• We can thus first solve the ridge for centered inputs and outputs and then add \(\hat{\beta}_0 = \bar{y}\) to the predictions.

Question (optional)

  • Show that the solution to the ridge-penalized RSS is

(39)#\[\begin{equation} \hat{\boldsymbol{\beta}}^\mathrm{ridge} = \left(\mathbf{X}^\top \mathbf{X} + \lambda \mathbf{I}\right)^{-1} \left(\mathbf{X}^\top \mathbf{y}\right), \end{equation}\]

where \(\mathbf{I}\) is the \(p\times p\) identity matrix.


  • How does this formula differ from the OLS solution for the coefficients?

  • When are these solutions unique?

Question (optional)

  • Show that in the case of orthonormal inputs, the ridge estimates are just a scaled version of the OLS estimates: \(\hat{\boldsymbol{\beta}}^\mathrm{ridge} = \hat{\boldsymbol{\beta}} / (1 + \lambda)\).


  • Use this formula to interpret the effect of the Ridge regularization on the coefficients for orthonormal inputs.

Singular Value Decomposition Interpretation (optional)#

Let the SVD of \(\mathbf{X}\) be \(\mathbf{X} = \mathbf{U} \mathbf{D} \mathbf{V}^\top\) with:

  • \(\mathbf{U}\) an \(N \times p\) orthogonal matrix with columns spanning the column space of \(\mathbf{X}\);

  • \(\mathbf{V}\) a \(p \times p\) orthogonal matrix with columns spanning the row space of \(\mathbf{X}\);

  • \(\mathbf{D}\) a \(p \times p\) diagonal matrix with diagonal entries \(d_1 \ge d_2 \ge \cdots d_p \ge 0\) called the singular values of \(\mathbf{X}\).

Question (optional)

  • Show that the OLS estimates are such that \(\mathbf{X} \hat{\boldsymbol{\beta}} = \mathbf{U} \mathbf{U}^\top \mathbf{y}\).

  • Show that the ridge estimates are such that \(\mathbf{X} \hat{\boldsymbol{\beta}}^\mathrm{ridge} = \sum_{j = 1}^p \mathbf{u}_j \frac{d_j^2}{d_j^2 + \lambda} \mathbf{u}_j^\top \mathbf{y}\).


  • Interpret how the ridge shrinks the coordinates of \(\mathbf{y}\) with respect to the orthonormal basis \(\mathbf{U}\).

  • What is the role of \(\mathrm{df}(\lambda) := \mathrm{tr}\left[\mathbf{X}(\mathbf{X}^\top \mathbf{X} + \lambda \mathbf{I})^{-1} \mathbf{X}^\top\right] = \sum_{j = 1}^p \frac{d_j^2}{d_j^2 + \lambda}\).

Regularization on a Simple Example#

  • Small training set

  • Fit a linear model without regularization

Regularization on a Simple Example#

  • Small training set

  • Fit a linear model without regularization

  • Training points sampled at random

  • Can overfit if the data is noisy!

Regularization on a Simple Example: Random Training Sets#







Bias-Variance Tradeoff in Ridge Regression#


Linear regression (OLS)
High variance, no bias


Ridge regression
Low variance, but biased!

Bias-Variance Tradeoff in Ridge Regression#




Too much variance

Best tradeoff

Too much bias

Partial Summary#

  • Can overfit when:

    • \(N\) is too small and \(p\) is large

    • In particular with non-informative features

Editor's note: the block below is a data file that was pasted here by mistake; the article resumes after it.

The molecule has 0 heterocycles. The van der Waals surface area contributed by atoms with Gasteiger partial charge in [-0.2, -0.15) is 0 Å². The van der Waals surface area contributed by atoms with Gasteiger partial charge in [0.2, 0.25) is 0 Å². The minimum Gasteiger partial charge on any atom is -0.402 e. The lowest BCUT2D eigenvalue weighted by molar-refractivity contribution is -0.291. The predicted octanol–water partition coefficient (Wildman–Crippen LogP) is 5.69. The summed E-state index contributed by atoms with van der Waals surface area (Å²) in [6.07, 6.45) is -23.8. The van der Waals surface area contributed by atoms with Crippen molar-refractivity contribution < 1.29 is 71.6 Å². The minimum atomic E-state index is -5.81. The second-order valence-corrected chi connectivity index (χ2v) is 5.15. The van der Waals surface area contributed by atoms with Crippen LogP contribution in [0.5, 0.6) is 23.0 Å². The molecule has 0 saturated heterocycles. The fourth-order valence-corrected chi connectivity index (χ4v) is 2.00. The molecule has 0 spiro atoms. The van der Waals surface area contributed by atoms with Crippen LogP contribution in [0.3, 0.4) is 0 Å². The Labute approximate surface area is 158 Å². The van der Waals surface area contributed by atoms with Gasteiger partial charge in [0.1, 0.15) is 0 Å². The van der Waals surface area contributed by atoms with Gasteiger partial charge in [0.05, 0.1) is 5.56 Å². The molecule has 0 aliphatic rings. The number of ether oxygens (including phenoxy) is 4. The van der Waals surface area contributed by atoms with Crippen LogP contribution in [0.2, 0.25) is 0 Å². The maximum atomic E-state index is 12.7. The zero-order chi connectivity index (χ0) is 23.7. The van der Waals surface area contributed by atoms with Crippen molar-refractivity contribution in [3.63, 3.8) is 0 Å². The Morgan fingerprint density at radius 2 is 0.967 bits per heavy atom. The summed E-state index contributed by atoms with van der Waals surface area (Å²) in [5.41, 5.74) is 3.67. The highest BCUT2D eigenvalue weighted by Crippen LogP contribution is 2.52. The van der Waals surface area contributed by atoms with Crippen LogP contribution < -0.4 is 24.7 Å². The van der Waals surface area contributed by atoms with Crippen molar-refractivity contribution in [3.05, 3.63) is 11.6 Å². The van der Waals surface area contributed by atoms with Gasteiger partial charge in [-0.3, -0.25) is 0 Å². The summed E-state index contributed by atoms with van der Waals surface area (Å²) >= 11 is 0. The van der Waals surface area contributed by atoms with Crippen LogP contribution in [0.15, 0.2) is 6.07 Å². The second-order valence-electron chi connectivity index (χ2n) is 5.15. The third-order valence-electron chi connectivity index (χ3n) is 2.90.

• Regularization for regression:

    • From linear regression to ridge regression \(\rightarrow\) less overfit

    • large regularization parameter \(\rightarrow\) strong regularization \(\rightarrow\) smaller coefficients

Tuning Hyperparameters (model selection)#

  • Some hyperparameters need to be estimated in addition to coefficients (regularization parameter, nonlinear coefficients in linear models, etc.)

  • Validation data or Cross-Validation (CV) may be used to select the best hyperparameters by minimizing the estimated validation error (grid search, random search, etc.)


Testing after validation#

The best validation error is for hyperparameters that were trained using the validation data: it is not the EPE for this choice of hyperparameters!

\(\rightarrow\) Distinguish between train, validation and test data

Training and validation can be combined using CV but test data should be kept to evaluate the PE conditionned on the CV set for the final choice of coefficients and hyperparameters.

To maximize the use of the data and estimate the EPE, nested CV can be used.

Law of Large Numbers?#

Estimates attempt to minimize a function of the training error \(\overline{\mathrm{err}}\).

For estimates to converge with the sample size, so should \(\overline{\mathrm{err}}\).

\(\rightarrow\) We need some Law of Large Numbers to be applicable.

Basic assumptions: independent and identically distributed.

What could go wrong?#

In the natural and engineering sciences many problems depend on time.

So far, we have assumed that the joint distribution \(f_{\boldsymbol{X}, Y}\) is independent of time.

In particular, we have assumed that the joint process is statistically stationary.

Variations in time can rarely be considered purely random:

\(\rightarrow\) some dependence persist between realizations

Yet, we are fine if we can show that:

  • there is a stationary distribution

  • realizations sufficiently distant in time no longer correlate

However, distributions may change with cycles and trends.

Violation of Statistical Stationarity#

Surface air temperature variability can be decomposed into:

\(-\) (pseudo-)periodic cycles (diurnal, annual, Milankovitch)

\(-\) a continuous spectrum of frequencies due to chaotic dynamics

\(-\) an increasing trend due to global warming

\(-\) other non-equilibrium variations (effect of volcanoes, solar activity, …)

Partial Summary#

  • In statistics, we always make assumptions about the probability distribution of the data (stationarity, independence, parametric form, etc.)

  • The quality of statistics (predictions, error estimates, etc.) depends on the validity of these assumptions

  • Even the best validation could be wrong about predictions if the new data does not satisfy these assumptions!

To go further#



Contributors include Bruno Deremble and Alexis Tantet. Several slides and images are taken from the very good Scikit-learn course.

Logo LMD Logo IPSL Logo E4C Logo EP Logo SU Logo ENS Logo CNRS